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I never had any problem getting them to sit. I point with my finger while pushing down on their butt and say sit, then give the treat, shortly they will just sit when I point and say sit.

My 3 main words are NO, SIT, STAY and Stay is the most important, I never allow my dogs to go out the door in front of me, always after me, as I do not want them to bolt out the front door in case of getting hit by a car. They are not allowed to jump out of the car when the door is open either. They have to stay and sit and since they are toys, I pick each one up and put them on the ground
 

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I never had any problem getting them to sit. I point with my finger while pushing down on their butt and say sit, then give the treat, shortly they will just sit when I point and say sit.

My 3 main words are NO, SIT, STAY and Stay is the most important, I never allow my dogs to go out the door in front of me, always after me, as I do not want them to bolt out the front door in case of getting hit by a car. They are not allowed to jump out of the car when the door is open either. They have to stay and sit and since they are toys, I pick each one up and put them on the ground
Thank you very much! I've had another go at sit and he got it a couple times, but we're doing short, less than 5 minute sessions as he gets distracted quite easily - ah! All those wonderful new smells for a puppy!

I think that stay is going to be on the 'must learn next' list! Also, your toys are so cute, ah! I'm a sucker for an apricot <3
 

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Thank you very much! I've had another go at sit and he got it a couple times, but we're doing short, less than 5 minute sessions as he gets distracted quite easily - ah! All those wonderful new smells for a puppy!

I think that stay is going to be on the 'must learn next' list! Also, your toys are so cute, ah! I'm a sucker for an apricot <3
Short training sessions are the only way to go with those short attention span puppies and they work well for older dogs too. We always have a little training around meal times at our house and before I leave I do impulse control exercises centered on waiting to get really good treats that I leave as things to eat as I leave so they don't notice me going.

For training stays try to gauge how long your pup can hold a sit and a down. Make sure you watch for intention signals to break those stays and release the pup before they get up on their own so that they really are learning stay and that it means until I tell you something else to do.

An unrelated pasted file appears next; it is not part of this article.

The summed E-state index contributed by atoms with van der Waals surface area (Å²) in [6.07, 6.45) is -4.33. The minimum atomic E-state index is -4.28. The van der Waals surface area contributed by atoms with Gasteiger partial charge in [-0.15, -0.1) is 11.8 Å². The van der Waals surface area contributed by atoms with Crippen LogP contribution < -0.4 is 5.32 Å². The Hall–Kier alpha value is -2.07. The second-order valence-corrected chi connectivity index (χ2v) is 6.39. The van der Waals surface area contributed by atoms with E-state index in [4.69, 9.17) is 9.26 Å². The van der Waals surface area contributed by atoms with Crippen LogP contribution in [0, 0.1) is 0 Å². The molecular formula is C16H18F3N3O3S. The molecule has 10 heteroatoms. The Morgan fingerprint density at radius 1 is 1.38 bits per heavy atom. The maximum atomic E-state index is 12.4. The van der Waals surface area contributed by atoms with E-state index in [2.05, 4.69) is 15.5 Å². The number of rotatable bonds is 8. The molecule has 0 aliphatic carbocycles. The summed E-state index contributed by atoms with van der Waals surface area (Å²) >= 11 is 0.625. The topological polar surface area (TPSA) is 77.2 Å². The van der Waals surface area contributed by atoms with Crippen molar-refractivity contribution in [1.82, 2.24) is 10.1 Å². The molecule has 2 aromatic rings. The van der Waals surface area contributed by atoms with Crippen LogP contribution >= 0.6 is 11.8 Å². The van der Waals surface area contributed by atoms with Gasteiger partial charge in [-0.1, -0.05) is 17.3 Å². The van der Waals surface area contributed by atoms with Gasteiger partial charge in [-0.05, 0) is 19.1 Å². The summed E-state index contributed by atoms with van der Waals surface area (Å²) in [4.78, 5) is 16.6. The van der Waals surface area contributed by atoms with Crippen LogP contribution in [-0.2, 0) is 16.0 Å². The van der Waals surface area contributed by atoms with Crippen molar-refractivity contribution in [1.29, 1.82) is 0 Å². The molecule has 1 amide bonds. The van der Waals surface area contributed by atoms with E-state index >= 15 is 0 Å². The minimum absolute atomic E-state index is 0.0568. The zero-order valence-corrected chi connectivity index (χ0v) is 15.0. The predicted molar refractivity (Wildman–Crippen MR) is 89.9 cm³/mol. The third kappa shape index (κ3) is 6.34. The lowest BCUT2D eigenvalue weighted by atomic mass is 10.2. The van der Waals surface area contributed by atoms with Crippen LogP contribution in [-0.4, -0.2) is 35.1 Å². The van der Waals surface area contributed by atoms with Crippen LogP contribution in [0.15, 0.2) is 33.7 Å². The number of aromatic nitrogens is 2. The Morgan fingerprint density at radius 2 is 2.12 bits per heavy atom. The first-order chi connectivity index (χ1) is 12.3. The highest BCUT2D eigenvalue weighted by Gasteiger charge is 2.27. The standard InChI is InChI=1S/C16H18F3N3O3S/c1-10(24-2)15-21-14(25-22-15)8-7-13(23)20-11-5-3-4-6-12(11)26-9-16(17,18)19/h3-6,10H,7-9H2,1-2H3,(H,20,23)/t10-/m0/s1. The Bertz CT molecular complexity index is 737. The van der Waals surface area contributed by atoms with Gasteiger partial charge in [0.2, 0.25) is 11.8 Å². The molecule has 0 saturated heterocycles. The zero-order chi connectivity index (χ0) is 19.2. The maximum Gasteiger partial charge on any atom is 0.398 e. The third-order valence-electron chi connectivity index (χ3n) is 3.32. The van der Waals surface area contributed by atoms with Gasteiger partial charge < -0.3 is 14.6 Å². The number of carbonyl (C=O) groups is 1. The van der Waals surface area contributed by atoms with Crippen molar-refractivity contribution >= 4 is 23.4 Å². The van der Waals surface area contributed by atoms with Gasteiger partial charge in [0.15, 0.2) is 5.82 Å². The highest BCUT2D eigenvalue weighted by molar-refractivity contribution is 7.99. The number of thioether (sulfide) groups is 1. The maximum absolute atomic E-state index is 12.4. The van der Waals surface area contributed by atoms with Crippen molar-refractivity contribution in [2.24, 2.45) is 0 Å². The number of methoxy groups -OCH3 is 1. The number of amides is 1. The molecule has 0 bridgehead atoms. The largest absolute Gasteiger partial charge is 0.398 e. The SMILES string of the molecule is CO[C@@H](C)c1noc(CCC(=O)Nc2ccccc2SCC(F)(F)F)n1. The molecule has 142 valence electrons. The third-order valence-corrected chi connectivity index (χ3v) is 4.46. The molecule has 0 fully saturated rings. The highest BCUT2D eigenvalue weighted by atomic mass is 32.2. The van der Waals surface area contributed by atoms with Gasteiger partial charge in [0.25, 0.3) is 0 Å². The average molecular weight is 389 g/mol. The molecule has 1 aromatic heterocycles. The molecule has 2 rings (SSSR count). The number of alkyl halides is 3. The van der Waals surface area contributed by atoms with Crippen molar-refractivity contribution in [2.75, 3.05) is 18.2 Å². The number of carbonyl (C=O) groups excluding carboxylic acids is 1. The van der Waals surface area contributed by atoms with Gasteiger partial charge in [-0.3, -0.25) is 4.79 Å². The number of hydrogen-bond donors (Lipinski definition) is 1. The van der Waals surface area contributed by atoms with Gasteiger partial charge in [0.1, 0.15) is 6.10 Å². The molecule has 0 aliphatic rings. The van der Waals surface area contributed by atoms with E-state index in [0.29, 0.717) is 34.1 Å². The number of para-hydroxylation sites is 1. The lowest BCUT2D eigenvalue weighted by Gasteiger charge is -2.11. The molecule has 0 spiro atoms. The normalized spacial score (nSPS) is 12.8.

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Ok so puppies are land sharks equipped with needle teeth. First we all need to understand that the deciduous teeth are as sharp as they are to help puppies learn bite inhibition from each other. In the natural order of things, puppies playing with each other will bite each other. Any time a pup gets bitten and doesn't like how it feels the message 'if I don't want to be on the receiving end of that I shouldn't be dishing it out' gets reinforced. It potentially becomes very hard for puppies to learn this lesson if they don't have litter mates that help them learn or if they are removed from their litter mates too soon to have effectively learned it. An older dog that has no bite inhibition is highly unlikely to learn it from people.

What should you do when your puppy is landing those shark teeth on you? There is no single correct answer, but rather a number of strategies to be tried.

1. Redirect the puppy's mouthy activities to an appropriate chew toy. A kong or similar toy filled with a portion of the pup's kibble in a way that a bit of work is required to get the kibble is one strategy.

2. If the pup has gotten overexcited and is therefore being mouthy help the pup calm down with a bit of a time out. Generally if you just stop moving and tuck your hands into your pockets or fold your arms in front of you and break your eye contact the pup will settle down. Take a calming breath while you are doing this. It will help you be relaxed too. Since your calmness sends calming signals to your pup it will be good for both of you.

3. Many advocate giving the pup a signal that the biting hurts by saying ouch or giving a yipe. This can work, but can backfire if the pup gets excited by your "yelp."